Nowadays, We can see most people using software with the logo of a whale lifting some squares ( containers ). Yes, I am talking about the docker. Actually, the Docker logo symbolizes software that brings together a huge amount of organized information. This is a hint of convenience and ease of work.
Most enterprises adapted to Docker-based deployments (also called containerized deployments) nowadays. This blog will be the best fit for those who know nothing apart from the term “Docker”.
In this article, you’ll learn about the fundamentals of Docker, build your own Docker image and publish it to the Docker Hub.
Let’s understand why we need docker with a simple example.
Let’s assume you’re joining a new company and you have been allocated to an extremely huge project to work on. You received a brand new laptop and are ready to put on your development shoes. The first step whenever you are onboarded into a project is to set up the development environment. Since it’s an extremely huge enterprise project, it consumes a bunch of time to set up the development environment. You may need to install project-specific dependencies, tools, and many more. In the middle, you may face errors that you can mostly solve by following the README guide, but a couple of them might happen for the first time (might happen due to laptop configuration) and you have to solve them on your own.
Imagine if you have to follow the same process for large team members. It’ll be horrible to handle right?
This is where docker comes really handy. Docker will create containerized applications that run on any type of environment and It has all the dependencies within it. Docker solves many use cases, the above scenario is one among them.
By using docker we can standardize application operations, ship code faster, and seamlessly deploy to Production.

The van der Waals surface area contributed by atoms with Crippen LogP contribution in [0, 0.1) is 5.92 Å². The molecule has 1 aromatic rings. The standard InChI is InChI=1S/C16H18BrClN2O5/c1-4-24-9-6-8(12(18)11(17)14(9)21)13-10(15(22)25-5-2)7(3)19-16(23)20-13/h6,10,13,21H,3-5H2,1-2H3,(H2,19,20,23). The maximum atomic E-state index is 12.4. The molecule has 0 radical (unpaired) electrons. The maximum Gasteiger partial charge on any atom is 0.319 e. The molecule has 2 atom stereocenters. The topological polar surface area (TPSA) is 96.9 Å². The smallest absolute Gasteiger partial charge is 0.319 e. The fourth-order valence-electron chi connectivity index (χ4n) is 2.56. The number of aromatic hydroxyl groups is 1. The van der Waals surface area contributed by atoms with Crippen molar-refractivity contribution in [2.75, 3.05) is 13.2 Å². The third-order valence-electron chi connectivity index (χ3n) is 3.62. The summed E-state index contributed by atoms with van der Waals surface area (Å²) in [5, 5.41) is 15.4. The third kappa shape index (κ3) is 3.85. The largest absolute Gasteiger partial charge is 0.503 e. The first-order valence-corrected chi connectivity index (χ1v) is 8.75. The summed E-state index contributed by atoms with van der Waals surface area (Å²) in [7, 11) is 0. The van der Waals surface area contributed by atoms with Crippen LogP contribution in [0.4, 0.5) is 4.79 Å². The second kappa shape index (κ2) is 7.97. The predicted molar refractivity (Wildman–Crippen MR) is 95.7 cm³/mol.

How does Docker work?
Docker provides a standardized way to develop, test and deploy code.
Docker can be imagined as a super-powered advanced virtual machine. Let’s learn it with an example.
Before getting started to work on docker, we should understand some fundamentals of it. They are,
- Docker Engine
- Docker Container
- Docker Image
What is Docker Engine?
The Docker engine is an open-source containerization technology to build a containerizing application. We can use the docker engine on a variety of platforms through Docker Desktop or Binary Installation. To simplify, the software that hosts the containers is called Docker Engine.
What is Docker Container?
A container is a standard unit of software that packages up the code and all required dependencies to run an application on different platforms or computing environments.
Containers are fully isolated from the computing environment, so applications run quickly and reliably from one computing environment to another.
Docker containers are built from container images.
What is a Docker image?
A Docker container image is a lightweight, standalone, executable package of software that includes everything needed to run an application. It includes code, runtime, system tools, system libraries, and settings.
As we discussed, Containers are built from images. Images become containers when the it starts running on a Docker Engine.
Why should I use docker?
Docker gives the ability to run an application in any type of environment which is completely isolated from the current environment, and that is called a container. This isolation and security allow us to run as many containers in a host. Docker helps developers to work in a standardized environment using local containers which provide all the packages and dependencies to run an application.